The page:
John and Jane Benbow

  • John and Jane Benbow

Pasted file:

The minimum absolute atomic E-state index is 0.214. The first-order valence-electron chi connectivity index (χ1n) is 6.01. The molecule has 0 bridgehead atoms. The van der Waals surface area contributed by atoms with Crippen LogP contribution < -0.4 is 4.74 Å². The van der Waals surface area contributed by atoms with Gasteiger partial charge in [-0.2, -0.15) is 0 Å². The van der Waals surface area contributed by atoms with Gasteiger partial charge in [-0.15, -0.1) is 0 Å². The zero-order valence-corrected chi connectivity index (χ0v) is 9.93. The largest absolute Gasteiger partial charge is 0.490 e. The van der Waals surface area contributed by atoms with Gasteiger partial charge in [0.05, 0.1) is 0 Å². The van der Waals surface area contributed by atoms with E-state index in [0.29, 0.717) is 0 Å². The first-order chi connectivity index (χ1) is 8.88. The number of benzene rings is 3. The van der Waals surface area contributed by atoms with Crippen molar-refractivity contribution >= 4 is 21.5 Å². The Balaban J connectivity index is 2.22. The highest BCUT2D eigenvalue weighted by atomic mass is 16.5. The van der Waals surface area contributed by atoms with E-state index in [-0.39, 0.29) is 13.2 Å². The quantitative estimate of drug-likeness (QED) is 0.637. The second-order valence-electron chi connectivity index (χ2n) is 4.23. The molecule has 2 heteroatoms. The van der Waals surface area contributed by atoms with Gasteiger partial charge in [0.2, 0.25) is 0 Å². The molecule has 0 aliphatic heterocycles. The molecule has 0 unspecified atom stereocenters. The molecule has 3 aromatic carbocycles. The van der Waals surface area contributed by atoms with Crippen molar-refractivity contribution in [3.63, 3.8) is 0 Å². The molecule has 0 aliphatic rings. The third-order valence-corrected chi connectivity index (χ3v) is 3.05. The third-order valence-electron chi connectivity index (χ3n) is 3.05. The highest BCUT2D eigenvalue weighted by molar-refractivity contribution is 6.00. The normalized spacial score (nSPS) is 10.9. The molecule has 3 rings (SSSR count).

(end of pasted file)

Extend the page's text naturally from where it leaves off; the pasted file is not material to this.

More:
It was the Benbow’s home that provided Elder Wilford Woodruff his first preaching location in Herefordshire. This was particularly important because of John Benbow’s connection to the United Brethren, a break-off from the Primitive Methodists. It was a connection that soon opened many other homes to Elder Woodruff. Woodruff arrived at the home of John Benbow on 4 March 1840. The next day, Wilford, accompanied by William Benbow, began to teach and meet the friends of John Benbow, at the Benbow home in Hill Farm. On 6 March 1840, John was baptised with his wife and four Methodist Ministers, who were leaders of the United Brethren, by Elder Woodruff. In the month following, Elder Woodruff baptised almost 160 persons, a consequence of members inviting their friends and family to meet with Elder Woodruff. Not only did his home and farm play a pivotal role in the conversion of the Saints in Great Britain, but John gave £300 to help print the first European edition of the Book of Mormon, and a hymnal. In September 1840, the Benbows set sail for America, and following the death of Jane in 1846, John followed the Prophet Brigham Young to Utah. Many notable Church leaders and members can trace their roots back to the Benbows. Although the Benbows repeatedly gave and assisted the Church and members financially, the Benbows gave their whole lives to serving the Lord and building up the Kingdom of God. The Benbow's home still stands, and the pond that they and many of their neighbours were baptised in can still be found on the property. The faith and example of the Benbows is just one story of thousands of early LDS members who joined the faith in the nineteenth century. The restored Gadfield Elm Chapel near their home is the oldest still standing LDS Chapel, more information about it can be found here; Gadfield-Elm Chapel